The twinning of Kinder Morgan's Trans Mountain Pipeline will be subject to revised federal rules.

Feds add pipeline consultations, delay Kinder Morgan decision

Extra level of review ordered by Ottawa adds weight to aboriginal, climate concerns in deciding Trans Mountain fate

The federal government is ordering extra consultations with first nations and other communities separate from the work of the National Energy Board as part of its prescription to rebuild public confidence in the pipeline approval process.

It doesn’t halt the NEB hearings underway on Kinder Morgan’s proposed Trans Mountain oil pipeline twinning, not does it delay the NEB’s deadline to deliver a recommendation to cabinet by May.

But the federal government has given itself a four-month extension of its legislated deadline to make a final decision on Trans Mountain – that must now happen by December instead of August.

The government had previously said it wouldn’t force proponents like Kinder Morgan to restart the approval process all over again.

A separate ministerial representative will be appointed to directly consult communities, including first nations, during the extension period and report back to Natural Resources Minister Jim Carr.

Funding will be provided for first nations to participate.

Direct and upstream greenhouse gas emissions linked to the projects will now be assessed, but not the downstream emissions when fossil fuels are burned in destination countries.

The climate change analysis for each project, to be conducted by the federal environment department, will be made public.

The changes effectively add an extra layer of review to plug what the government says were major gaps in the flawed NEB review process left by the Harper Conservatives.

“Without the confidence of Canadians, none of these projects will move forward,” Carr said.

He said final project decisions by cabinet will be based on science, traditional knowledge of indigenous people and other relevant evidence.

Carr wouldn’t say how much weight would be given factors such as climate change impacts or aboriginal concerns, but he cited past court rulings on the Crown’s duty to consult first nations as one reason for the change.

The NEB has been hearing final arguments of intervenors in the Trans Mountain review this month and aboriginal leaders have repeatedly criticized what they say has been a lack of meaningful consultation on the project.

The new rules, billed as a transition step ahead of new legislation to reform the NEB, will apply not just to new pipelines but to all federally reviewed projects.

Also affected are proposed liquefied natural gas plants under federal review, including the Pacific Northwest LNG project at Prince Rupert and the Woodfibre LNG proposal near Squamish, both in late stages of review.

Carr said the process won’t satisfy polarized critics who believe projects should be built either immediately or never, but will improve cabinet’s ability to render a decision.

“There are all kinds of Canadians who want to be satisfied that the process that led to a decision was a good one, a fair one and they had their say.”

The Wilderness Committee criticized the government’s failure to include downstream carbon emissions that make up the bulk of the climate impacts of new pipelines.

“A true climate test would leave regulators with no choice but to reject these projects,” said campaigner Peter McCartney. “Tacking on some window dressing doesn’t make these projects any less of a climate catastrophe.”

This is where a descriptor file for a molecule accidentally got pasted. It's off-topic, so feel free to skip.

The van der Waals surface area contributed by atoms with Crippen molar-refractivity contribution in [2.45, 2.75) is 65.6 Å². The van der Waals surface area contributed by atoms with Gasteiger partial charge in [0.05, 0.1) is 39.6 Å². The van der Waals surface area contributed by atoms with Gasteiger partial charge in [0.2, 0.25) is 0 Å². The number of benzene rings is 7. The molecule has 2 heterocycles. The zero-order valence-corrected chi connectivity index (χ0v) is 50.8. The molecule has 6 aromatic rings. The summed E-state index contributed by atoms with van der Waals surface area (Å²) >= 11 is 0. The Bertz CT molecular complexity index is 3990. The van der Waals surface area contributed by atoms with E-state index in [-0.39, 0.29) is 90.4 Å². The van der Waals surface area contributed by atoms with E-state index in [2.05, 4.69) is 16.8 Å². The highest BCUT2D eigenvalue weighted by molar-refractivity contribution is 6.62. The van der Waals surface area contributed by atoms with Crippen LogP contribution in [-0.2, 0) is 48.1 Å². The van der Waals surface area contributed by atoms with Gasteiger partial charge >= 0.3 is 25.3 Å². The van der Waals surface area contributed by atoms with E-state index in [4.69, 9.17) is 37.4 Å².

Kinder Morgan Canada president Ian Anderson said he’s concerned pipeline construction may be delayed, but agreed public confidence in the process is crucial.

Just Posted

Surrey Mountie won’t face charges for scooter scuffle

The Surrey-based IIO has decided not to forward the case to Crown counsel for review

High-risk sex offender released into Surrey

Earon Wayne Giles, a Newton “tag-team rapist,” was released from prison Friday and is now living in Surrey

Pedestrian seriously injured in Surrey traffic crash

A 54-year-old man was hit by a car early Thursday evening while crossing Highway 10 at 152nd Street

VIDEO: Nature provides practice space for North Delta musician

Terry Lee has become a fixture over the years playing his cornet in and near the Delta Nature Reserve

UPDATE: Surrey RCMP say body found after fire at Whalley homeless camp

Police say the body was found inside a shed after firefighters extinguished a blaze

New airline regulations bring compensation for tarmac delays, over-bookings

Some of the new regulations will roll out in July, while others are expected for December.

Burnaby facility to dispose of 1,500 tonnes of Canada’s trash from Philippines

All 103 containers will be disposed of properly within Canada before the end of the summer

Scheer says it would take Conservatives five years to balance budget

Scheeraccused the Liberal government of spending $79.5 billion of previously unbudgeted funds

Man wants guilty plea revoked in 2012 collision in Abbotsford that killed Chilliwack woman

Michael Larocque was charged in relation to crash that killed Eileen Kleinfelder

Vancouver woman sexually assaulted after man follows her home; suspect at large

Police are looking for an Asian man in his 40s after the incident on Vancouver’s east side.

B.C. man, 30, arrested for driving his parents’ cars while impaired twice in one day

The Vancouver-area man was arrested after officers caught him driving impaired twice in one day

UPDATE: Vancouver man dies after crash between motorcycle, transport truck

Police believe speed was a factor in Thursday collision

Trial slated to start Monday for accused killer of Abbotsford cop

Oscar Arfmann faces first-degree murder for death of Const. John Davidson

RCMP probe hit-and-run of Richmond senior

The man, who is in his mid-70s, was walking with his wife when he was allegedly struck

Most Read